The Bank is working closely with various actors in the sector to support the implementation of several non-dam actions that are also critical to the full implementation of Lebanon’s water strategy.

Q 10: Why the focus on the Greater Beirut and Mount Lebanon region?

SKJ: The Government of Lebanon has prioritized this project as a way to ensure that 1.6 million people living in the Greater Beirut and Mount Lebanon area have improved access to safe and clean water.  Meanwhile, the Bank is also working closely with the Government across many sectors and across the entire territory of Lebanon. We are supporting the environment, transport, health, education and social protection sectors across Lebanon, including those areas that are directly impacted by the large influx of Syrian refugees.

Q 11: Was civil society involved in the process? Were their concerns taken into account?

Absolutely. During preparation and implementation, between April 2012 and May 2017, 28 public meetings and focused group discussions were conducted with beneficiaries, project-affected persons, NGOs and civil society groups. Meetings were announced through local newspapers, and several representatives from NGOs and civil society groups attended the sessions.

Mitigating environmental and social risks during the construction and operation of dams is a high priority. An Environment and Social Impact Assessment was carried out in close collaboration with government agencies, civil society, the private sector and community members and has been approved by the Ministry of Environment. A detailed Resettlement Action Plan was also developed and details the process through which land expropriation and resettlement will be undertaken. Both documents were publicly disclosed and are available at www.cdr.gov.lb

Q 12.  Has the Bank adhered to its procedures and guidelines in its work on the Bisri Dam project?

SKJ: Yes. The Inspection Panel, an independent accountability mechanism of the World Bank, has twice registered a Request for Inspection related to water projects in Lebanon in recent years but in each case, it did not recommend an investigation into the issues raised in the requests.  In both cases, the Bank’s Board agreed with the Panel’s conclusions. 

The first request came to The Panel in November, 2010, and raised concerns about water quality, increase in water tariffs, and water availability related to the then proposed Greater Beirut Water Supply Project.  The second request came in September, 2018 and concerned the Lebanon Water Supply Augmentation Project (Bisri Dam), and the Greater Beirut Water Supply Project and additional financing.  It focused on environmental, economic, archaeological, and safety issues. 

Q 13. What was the World Bank’s response to the latest Inspection Panel request?

SKJ: The World Bank management carefully reviewed the concerns of the requestors regarding the potential impact that might arise from the Bisri Dam Project and confirmed that these were carefully analyzed during project preparation, in line with Bank policies and due diligence procedures.  In Management’s view, possible project impacts are appropriately addressed as part of the Environmental and Social Impact AssessmentEnvironmental and Social Management Plan, and Resettlement Action Plan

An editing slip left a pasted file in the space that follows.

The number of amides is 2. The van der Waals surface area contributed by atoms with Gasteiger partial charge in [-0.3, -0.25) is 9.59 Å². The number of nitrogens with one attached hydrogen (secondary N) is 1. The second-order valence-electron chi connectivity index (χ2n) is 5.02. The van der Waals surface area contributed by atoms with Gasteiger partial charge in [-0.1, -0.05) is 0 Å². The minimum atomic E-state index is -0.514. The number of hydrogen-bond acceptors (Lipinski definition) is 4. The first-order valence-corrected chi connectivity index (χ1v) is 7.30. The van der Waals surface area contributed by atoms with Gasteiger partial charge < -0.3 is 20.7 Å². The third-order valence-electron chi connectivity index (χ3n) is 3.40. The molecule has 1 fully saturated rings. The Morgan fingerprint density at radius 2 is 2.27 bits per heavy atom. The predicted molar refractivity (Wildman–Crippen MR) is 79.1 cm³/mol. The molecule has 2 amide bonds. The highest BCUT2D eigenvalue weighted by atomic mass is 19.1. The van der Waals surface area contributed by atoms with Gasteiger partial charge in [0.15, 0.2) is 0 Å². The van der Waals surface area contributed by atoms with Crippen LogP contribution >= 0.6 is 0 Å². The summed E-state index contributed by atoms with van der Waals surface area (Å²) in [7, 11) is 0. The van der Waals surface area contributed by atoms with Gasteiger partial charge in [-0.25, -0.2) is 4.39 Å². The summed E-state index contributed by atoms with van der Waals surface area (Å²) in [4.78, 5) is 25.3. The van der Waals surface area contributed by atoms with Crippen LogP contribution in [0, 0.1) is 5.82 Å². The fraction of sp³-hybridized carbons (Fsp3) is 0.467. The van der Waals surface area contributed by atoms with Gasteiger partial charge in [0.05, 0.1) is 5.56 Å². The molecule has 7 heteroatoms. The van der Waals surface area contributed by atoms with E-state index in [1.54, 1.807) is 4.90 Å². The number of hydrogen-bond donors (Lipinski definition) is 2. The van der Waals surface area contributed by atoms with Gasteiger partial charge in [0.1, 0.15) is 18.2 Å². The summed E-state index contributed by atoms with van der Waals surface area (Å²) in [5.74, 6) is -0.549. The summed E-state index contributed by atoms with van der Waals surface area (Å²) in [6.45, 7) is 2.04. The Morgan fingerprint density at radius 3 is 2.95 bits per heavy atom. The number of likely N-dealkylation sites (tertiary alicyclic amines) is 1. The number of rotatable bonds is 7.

Management confirmed that the Bisri Dam Project had been designed based on scientific studies undertaken by world-class international and local experts and reviewed by two panels – one on Dam Safety and another on Environment and Social issues – as well as World Bank experts. 

In addition, the project team has had extensive communications with the Requesters’ representatives on the issues raised in the request, engaging in detailed email communication and face-to-face meetings.  To further strengthen the consultation process, the project team will sustain a high frequency of supervision missions and site visits, continue to engage with stakeholders, especially women, and ensure that progress on the various action plans are documented and made publicly available.

Q 14: Would you like to add anything else?

SKJ: Yes. The Lebanese government has been considering the Bisri Dam project for over 30 years and it is a crucial part of Lebanon’s National Water Strategy. For our part, the World Bank aims to support this pro-poor project and we will supervise its implementation very closely to ensure it meets the highest international standards.

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Two independent international panels of experts, one on Dam Safety and the other on Environmental and Social, monitor the project. They gather global experts in dam safety, seismology, geology, hydrology and environment, sociology and archeology. They are in charge of reviewing and continuously monitoring every aspect of the project’s design, construction and operations to ensure due diligence on technical, social, environmental, and archeological aspects according to international best practices and the World Bank policies. 

Reports:

  • Independent International Panel of Experts on Environmental and Social: Environment and Archeology Mission (March 2016), Social Safeguards Mission (July 2016), Environmental, Archeology and Social Safeguards Mission (February 2017 )

Interviews with Independent Experts: 


Inspection Panel of the World Bank

The World Bank’s Inspection Panel, an independent accountability mechanism for people and communities who believe that they have been, or are likely to be, adversely affected by a World Bank-funded project, has reviewed a Request for Inspection related to the Water Supply Augmentation Project and recommended to the Bank’s Board that no investigation was warranted. The World Bank’s Executive Directors Board on December 6, 2018, approved the Inspection Panel recommendation not to investigate the Project (See Inspection Panels’ report)

On June 24, 2019, the Inspection Panel received a Request for Inspection related to the Water Supply Augmentation Project. The Request referred to the Request for Inspection (case no. 127). On September 4, 2019, the Panel issued a Notice of Non-Registration of the Request.


Factsheet
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Download the factsheet to learn more about the project.



Contacts

Zeina El Khalil

zelkhalil@worldbank.org